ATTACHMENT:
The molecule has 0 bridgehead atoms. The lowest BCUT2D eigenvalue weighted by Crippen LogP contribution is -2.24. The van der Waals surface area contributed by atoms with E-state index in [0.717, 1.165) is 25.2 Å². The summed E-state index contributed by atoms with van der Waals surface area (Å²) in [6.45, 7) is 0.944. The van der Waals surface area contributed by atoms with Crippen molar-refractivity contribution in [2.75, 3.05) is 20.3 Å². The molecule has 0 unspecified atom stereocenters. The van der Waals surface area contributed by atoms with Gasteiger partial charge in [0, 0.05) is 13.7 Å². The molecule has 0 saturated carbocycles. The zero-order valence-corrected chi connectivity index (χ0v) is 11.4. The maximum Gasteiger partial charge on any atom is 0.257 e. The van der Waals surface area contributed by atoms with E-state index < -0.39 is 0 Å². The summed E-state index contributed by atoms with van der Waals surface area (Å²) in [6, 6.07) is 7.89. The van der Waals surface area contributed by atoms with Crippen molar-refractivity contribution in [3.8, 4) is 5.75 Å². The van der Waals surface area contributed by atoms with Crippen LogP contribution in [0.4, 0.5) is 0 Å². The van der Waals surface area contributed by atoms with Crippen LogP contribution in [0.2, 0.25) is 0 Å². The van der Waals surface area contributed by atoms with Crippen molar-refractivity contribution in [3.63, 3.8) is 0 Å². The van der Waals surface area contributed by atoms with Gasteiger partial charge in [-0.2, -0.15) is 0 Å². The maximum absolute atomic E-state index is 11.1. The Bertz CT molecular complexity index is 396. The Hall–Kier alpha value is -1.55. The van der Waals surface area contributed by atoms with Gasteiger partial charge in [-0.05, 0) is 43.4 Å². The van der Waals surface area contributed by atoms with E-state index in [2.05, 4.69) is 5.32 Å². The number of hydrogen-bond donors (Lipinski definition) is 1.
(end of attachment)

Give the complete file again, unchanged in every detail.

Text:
The molecule has 0 bridgehead atoms. The lowest BCUT2D eigenvalue weighted by Crippen LogP contribution is -2.24. The van der Waals surface area contributed by atoms with E-state index in [0.717, 1.165) is 25.2 Å². The summed E-state index contributed by atoms with van der Waals surface area (Å²) in [6.45, 7) is 0.944. The van der Waals surface area contributed by atoms with Crippen molar-refractivity contribution in [2.75, 3.05) is 20.3 Å². The molecule has 0 unspecified atom stereocenters. The van der Waals surface area contributed by atoms with Gasteiger partial charge in [0, 0.05) is 13.7 Å². The molecule has 0 saturated carbocycles. The zero-order valence-corrected chi connectivity index (χ0v) is 11.4. The maximum Gasteiger partial charge on any atom is 0.257 e. The van der Waals surface area contributed by atoms with E-state index < -0.39 is 0 Å². The summed E-state index contributed by atoms with van der Waals surface area (Å²) in [6, 6.07) is 7.89. The van der Waals surface area contributed by atoms with Crippen molar-refractivity contribution in [3.8, 4) is 5.75 Å². The van der Waals surface area contributed by atoms with Crippen LogP contribution in [0.4, 0.5) is 0 Å². The van der Waals surface area contributed by atoms with Crippen LogP contribution in [0.2, 0.25) is 0 Å². The van der Waals surface area contributed by atoms with Crippen molar-refractivity contribution in [3.63, 3.8) is 0 Å². The van der Waals surface area contributed by atoms with Gasteiger partial charge in [-0.2, -0.15) is 0 Å². The maximum absolute atomic E-state index is 11.1. The Bertz CT molecular complexity index is 396. The Hall–Kier alpha value is -1.55. The van der Waals surface area contributed by atoms with Gasteiger partial charge in [-0.05, 0) is 43.4 Å². The van der Waals surface area contributed by atoms with E-state index in [2.05, 4.69) is 5.32 Å². The number of hydrogen-bond donors (Lipinski definition) is 1.